Virus particle used for gene therapy
organisms consist of cells. Very simple organisms like bacteria
or amoebae consist of one cell only. This cell has to perform all
the tasks necessary to stay alive. Complex organisms like people
consist of billions of cells and hundreds of different cell types.
Different cells perform different tasks. Yet, to a large extend
the cells are autonomous, managing their own growth, energy and
survival just like the amoeba.
cells can function largely independently, because each cell contains
a complete copy of the genome. The best analogy for the genome is
a cookbook, A large collection of recipes (the genes) each describing
how to perform a specific task. Some genes describe tasks that are
essential for every cell in the body, e.g. how to burn fuel for
energy. Other genes describe tasks that are only done by specific
cells. E.g. the genes that describe how to make the light sensitive
machinery are only used in the photoreceptor cells, the light detecting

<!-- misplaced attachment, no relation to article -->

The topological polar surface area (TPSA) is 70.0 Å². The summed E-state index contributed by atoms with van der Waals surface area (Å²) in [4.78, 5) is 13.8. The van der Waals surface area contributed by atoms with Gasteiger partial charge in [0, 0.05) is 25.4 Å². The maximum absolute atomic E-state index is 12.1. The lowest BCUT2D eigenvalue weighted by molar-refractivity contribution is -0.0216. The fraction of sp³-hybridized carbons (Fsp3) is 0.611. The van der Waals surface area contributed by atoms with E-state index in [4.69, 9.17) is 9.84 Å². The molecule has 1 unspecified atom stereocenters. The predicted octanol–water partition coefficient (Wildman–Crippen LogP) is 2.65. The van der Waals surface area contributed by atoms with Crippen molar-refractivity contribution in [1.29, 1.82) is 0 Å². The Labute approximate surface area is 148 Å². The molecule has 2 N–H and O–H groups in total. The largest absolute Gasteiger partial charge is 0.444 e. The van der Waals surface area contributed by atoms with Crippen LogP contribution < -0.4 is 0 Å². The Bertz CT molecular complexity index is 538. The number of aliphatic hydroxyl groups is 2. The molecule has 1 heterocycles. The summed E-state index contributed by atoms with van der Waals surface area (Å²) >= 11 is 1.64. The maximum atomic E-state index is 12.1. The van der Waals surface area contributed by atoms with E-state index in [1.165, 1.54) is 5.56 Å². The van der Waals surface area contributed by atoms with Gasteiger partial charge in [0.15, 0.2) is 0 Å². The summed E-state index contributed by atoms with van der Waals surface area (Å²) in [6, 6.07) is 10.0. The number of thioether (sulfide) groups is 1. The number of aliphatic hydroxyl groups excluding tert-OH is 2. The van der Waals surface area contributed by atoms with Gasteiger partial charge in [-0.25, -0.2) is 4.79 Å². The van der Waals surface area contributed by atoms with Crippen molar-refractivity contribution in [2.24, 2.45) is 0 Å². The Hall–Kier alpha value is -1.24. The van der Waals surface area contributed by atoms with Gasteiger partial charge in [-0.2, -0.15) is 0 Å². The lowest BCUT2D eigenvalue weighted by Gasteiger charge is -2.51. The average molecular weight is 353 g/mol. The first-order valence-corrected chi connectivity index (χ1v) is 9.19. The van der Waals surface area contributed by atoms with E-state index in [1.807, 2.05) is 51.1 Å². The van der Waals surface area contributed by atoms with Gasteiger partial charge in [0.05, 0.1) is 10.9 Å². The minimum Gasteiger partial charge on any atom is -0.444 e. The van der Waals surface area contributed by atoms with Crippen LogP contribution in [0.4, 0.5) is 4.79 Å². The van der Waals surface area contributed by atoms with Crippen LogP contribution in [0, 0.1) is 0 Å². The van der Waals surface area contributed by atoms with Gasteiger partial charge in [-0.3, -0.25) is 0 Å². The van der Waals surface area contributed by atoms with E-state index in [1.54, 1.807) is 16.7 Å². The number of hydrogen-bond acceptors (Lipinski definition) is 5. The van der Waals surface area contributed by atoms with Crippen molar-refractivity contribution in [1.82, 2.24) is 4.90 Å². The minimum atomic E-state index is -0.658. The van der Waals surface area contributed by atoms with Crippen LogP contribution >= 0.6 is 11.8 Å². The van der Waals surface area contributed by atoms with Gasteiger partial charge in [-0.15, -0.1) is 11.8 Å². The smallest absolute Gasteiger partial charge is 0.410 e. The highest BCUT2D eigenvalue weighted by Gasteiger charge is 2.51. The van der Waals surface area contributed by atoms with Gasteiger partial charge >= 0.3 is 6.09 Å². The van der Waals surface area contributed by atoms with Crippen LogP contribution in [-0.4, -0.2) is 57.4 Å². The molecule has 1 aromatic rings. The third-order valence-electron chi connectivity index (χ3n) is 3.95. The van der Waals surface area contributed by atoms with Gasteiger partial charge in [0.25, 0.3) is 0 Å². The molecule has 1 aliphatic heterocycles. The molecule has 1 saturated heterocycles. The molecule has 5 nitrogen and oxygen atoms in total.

cells in the retina.
happens if a gene is mutated, in other words if it does not describe
the task properly? If it is a gene of universal importance like
that burning of fuel, the defect will be lethal, because none of
the cells in the body can function properly. But a mutation in a
gene that is only used by specialised cells will often lead to disease.
Sometimes it is quite mild, while for other genes the results can
be more serious. A defect in the gene for rhodopsin, a light sensitive
chemical, means that the photoreceptor cell cannot make rhodopsin;
therefore it cannot react to light, resulting in visual impairment.
This page last modified
18 December, 2012